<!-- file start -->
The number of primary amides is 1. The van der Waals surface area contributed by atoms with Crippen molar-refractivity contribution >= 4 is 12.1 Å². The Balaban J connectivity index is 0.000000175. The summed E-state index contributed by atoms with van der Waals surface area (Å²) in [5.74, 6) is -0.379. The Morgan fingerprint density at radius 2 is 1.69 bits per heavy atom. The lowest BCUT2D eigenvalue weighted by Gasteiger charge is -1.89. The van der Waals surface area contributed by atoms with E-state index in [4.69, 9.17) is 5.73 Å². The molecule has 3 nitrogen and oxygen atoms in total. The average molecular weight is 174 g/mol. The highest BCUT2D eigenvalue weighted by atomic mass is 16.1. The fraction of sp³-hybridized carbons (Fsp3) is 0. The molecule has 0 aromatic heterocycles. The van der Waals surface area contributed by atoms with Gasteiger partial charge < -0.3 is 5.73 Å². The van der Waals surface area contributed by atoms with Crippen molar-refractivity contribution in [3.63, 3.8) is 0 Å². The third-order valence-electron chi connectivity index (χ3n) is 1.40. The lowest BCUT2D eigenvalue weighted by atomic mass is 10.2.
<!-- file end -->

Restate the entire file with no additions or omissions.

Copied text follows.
The number of primary amides is 1. The van der Waals surface area contributed by atoms with Crippen molar-refractivity contribution >= 4 is 12.1 Å². The Balaban J connectivity index is 0.000000175. The summed E-state index contributed by atoms with van der Waals surface area (Å²) in [5.74, 6) is -0.379. The Morgan fingerprint density at radius 2 is 1.69 bits per heavy atom. The lowest BCUT2D eigenvalue weighted by Gasteiger charge is -1.89. The van der Waals surface area contributed by atoms with E-state index in [4.69, 9.17) is 5.73 Å². The molecule has 3 nitrogen and oxygen atoms in total. The average molecular weight is 174 g/mol. The highest BCUT2D eigenvalue weighted by atomic mass is 16.1. The fraction of sp³-hybridized carbons (Fsp3) is 0. The molecule has 0 aromatic heterocycles. The van der Waals surface area contributed by atoms with Gasteiger partial charge < -0.3 is 5.73 Å². The van der Waals surface area contributed by atoms with Crippen molar-refractivity contribution in [3.63, 3.8) is 0 Å². The third-order valence-electron chi connectivity index (χ3n) is 1.40. The lowest BCUT2D eigenvalue weighted by atomic mass is 10.2.